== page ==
Is there any way for us to know what hair forms & how hairy prehistoric humans were?

kandal

Ad Honorem
Aug 2015
2,780
USA
its cross section looks ovaloid . From what I remember from my old school anthropology, oval cross section hair is what makes it 'crinkly' or tight curly, and round cross section is straight hair .

What makes you think it is 'desnt appear to be the afro type ' ?
 
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Sep 2012
1,093
Tarkington, Texas
You can also tell by dna. They have decoded a lot of different Human and Humanoid types. The environment does not always play much of a part. The peoples that populated most of the Western Hemisphere before European contact were Mongoloid featured, which does not mean they could not be light or dark. Dna analysis of some remains found in Brazil determined the remains mostly resembled Melanasians.

Pruitt
 

Naomasa298

Forum Staff
Apr 2010
35,205
T'Republic of Yorkshire
You can also tell by dna. They have decoded a lot of different Human and Humanoid types. The environment does not always play much of a part. The peoples that populated most of the Western Hemisphere before European contact were Mongoloid featured, which does not mean they could not be light or dark. Dna analysis of some remains found in Brazil determined the remains mostly resembled Melanasians.

Pruitt

You know we do not discuss genetics on this forum.
 
Oct 2017
243
America ??
Isn’t it a bit of a shame to think that while scientists are pondering about & working so hard at reconstructing much physical features of prehistoric humans, hair is one of the most neglected? Perhaps it’s simply because there’s not much way of knowing?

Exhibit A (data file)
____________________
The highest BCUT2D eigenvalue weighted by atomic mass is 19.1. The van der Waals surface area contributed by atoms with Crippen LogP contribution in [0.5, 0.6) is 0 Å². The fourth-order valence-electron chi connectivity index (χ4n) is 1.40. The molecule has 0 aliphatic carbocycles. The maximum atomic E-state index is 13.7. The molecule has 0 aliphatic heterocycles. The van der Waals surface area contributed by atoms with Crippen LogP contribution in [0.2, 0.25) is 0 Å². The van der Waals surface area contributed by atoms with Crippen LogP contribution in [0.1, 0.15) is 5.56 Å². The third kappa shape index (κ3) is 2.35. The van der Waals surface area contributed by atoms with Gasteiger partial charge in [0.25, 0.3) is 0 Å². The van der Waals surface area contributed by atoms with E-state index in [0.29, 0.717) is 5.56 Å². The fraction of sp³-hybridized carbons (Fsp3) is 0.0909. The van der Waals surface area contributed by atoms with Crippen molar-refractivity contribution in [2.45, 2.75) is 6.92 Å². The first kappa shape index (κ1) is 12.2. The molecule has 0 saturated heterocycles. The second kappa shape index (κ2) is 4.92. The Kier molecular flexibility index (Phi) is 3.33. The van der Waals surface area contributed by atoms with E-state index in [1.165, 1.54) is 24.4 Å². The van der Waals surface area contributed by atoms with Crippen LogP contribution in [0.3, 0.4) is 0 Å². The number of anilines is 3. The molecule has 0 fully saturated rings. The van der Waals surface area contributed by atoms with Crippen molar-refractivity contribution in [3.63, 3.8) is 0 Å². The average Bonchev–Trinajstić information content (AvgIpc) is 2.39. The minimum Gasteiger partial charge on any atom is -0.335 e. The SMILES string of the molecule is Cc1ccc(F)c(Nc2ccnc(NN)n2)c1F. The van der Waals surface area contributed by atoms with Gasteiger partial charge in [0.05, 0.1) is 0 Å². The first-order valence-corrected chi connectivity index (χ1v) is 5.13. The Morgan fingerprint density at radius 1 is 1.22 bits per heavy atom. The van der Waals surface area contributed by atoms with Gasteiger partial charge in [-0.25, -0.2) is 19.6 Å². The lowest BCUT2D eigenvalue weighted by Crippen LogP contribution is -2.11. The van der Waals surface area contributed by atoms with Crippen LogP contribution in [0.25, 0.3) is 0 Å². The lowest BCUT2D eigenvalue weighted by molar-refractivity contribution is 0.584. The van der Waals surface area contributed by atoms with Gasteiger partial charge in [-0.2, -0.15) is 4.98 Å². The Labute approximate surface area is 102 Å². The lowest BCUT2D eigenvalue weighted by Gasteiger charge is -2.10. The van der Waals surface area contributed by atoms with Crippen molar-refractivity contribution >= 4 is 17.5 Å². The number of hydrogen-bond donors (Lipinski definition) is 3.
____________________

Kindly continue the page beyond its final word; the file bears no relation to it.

We’re all familiar with the fact that soft tissue does not fossilize, so unlike hard tissue traits, soft tissue reconstruction in prehistoric humans has to be reconstructed based on comparative anatomy & information.

Afro frizzy hair is actually a peculiarity in nature, there are barely any examples of wild animals with curly hair, & it seems to be an adaptation to heat. It’s always possible that negroid frizzy hair may be a relatively recent development, possibly solely unique to our species, or even to the ancestors of modern populations with such hairs. However, afro frizzy hair is clearly an adaptation to heat, & it’s highly suited to the reconstructed hunter-gatherer lifestyle of our ancestors on the African savannah. So it’s more likely to be one of the first adaptations of our ancestors, possibly developing simultaneously with losing body hair.

& If frizzy hair evolved before our species, then it would raise the question of whether our genus cousins also had frizzy hair, particularly the ones who lived in colder climates like Neanderthals & Denisovans. What’s certain in this scenario is that frizzy hair would have been less advantageous in cold climates, which would have at least been a factor pushing for development of straighter hairs. But who knows whether they might have adapted their frizzy hairs to be thick & woolly like sheep rather than straighter like non-negroids in this scenario?
I suppose the takeaway point probably is that we have little way of knowing for sure what hair forms, & how much face & body hairs, prehistoric humans had.

Hopefully we can at least rule out that I don’t suppose there’s any reason why prehistoric humans couldn’t have possessed all known hair forms of modern humans?
 
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